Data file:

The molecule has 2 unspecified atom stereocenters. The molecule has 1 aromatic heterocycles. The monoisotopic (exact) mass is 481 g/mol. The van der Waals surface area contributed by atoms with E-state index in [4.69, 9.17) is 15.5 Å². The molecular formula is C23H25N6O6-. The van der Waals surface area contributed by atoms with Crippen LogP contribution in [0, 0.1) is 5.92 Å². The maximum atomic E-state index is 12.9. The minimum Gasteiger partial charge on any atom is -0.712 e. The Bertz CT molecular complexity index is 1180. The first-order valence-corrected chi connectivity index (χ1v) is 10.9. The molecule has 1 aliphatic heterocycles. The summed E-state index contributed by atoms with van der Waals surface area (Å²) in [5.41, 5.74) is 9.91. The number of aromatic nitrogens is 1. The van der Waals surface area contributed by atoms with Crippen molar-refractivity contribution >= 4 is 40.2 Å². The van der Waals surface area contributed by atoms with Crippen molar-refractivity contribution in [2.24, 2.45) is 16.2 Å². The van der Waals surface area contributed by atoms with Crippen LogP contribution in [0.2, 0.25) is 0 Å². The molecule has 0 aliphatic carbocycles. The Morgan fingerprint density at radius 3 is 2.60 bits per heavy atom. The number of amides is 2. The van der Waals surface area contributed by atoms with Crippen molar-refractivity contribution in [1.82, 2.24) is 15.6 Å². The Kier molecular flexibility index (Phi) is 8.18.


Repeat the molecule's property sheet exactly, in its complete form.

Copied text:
The molecule has 2 unspecified atom stereocenters. The molecule has 1 aromatic heterocycles. The monoisotopic (exact) mass is 481 g/mol. The van der Waals surface area contributed by atoms with E-state index in [4.69, 9.17) is 15.5 Å². The molecular formula is C23H25N6O6-. The van der Waals surface area contributed by atoms with Crippen LogP contribution in [0, 0.1) is 5.92 Å². The maximum atomic E-state index is 12.9. The minimum Gasteiger partial charge on any atom is -0.712 e. The Bertz CT molecular complexity index is 1180. The first-order valence-corrected chi connectivity index (χ1v) is 10.9. The molecule has 1 aliphatic heterocycles. The summed E-state index contributed by atoms with van der Waals surface area (Å²) in [5.41, 5.74) is 9.91. The number of aromatic nitrogens is 1. The van der Waals surface area contributed by atoms with Crippen molar-refractivity contribution >= 4 is 40.2 Å². The van der Waals surface area contributed by atoms with Crippen molar-refractivity contribution in [2.24, 2.45) is 16.2 Å². The van der Waals surface area contributed by atoms with Crippen LogP contribution in [0.2, 0.25) is 0 Å². The molecule has 0 aliphatic carbocycles. The Morgan fingerprint density at radius 3 is 2.60 bits per heavy atom. The number of amides is 2. The van der Waals surface area contributed by atoms with Crippen molar-refractivity contribution in [1.82, 2.24) is 15.6 Å². The Kier molecular flexibility index (Phi) is 8.18.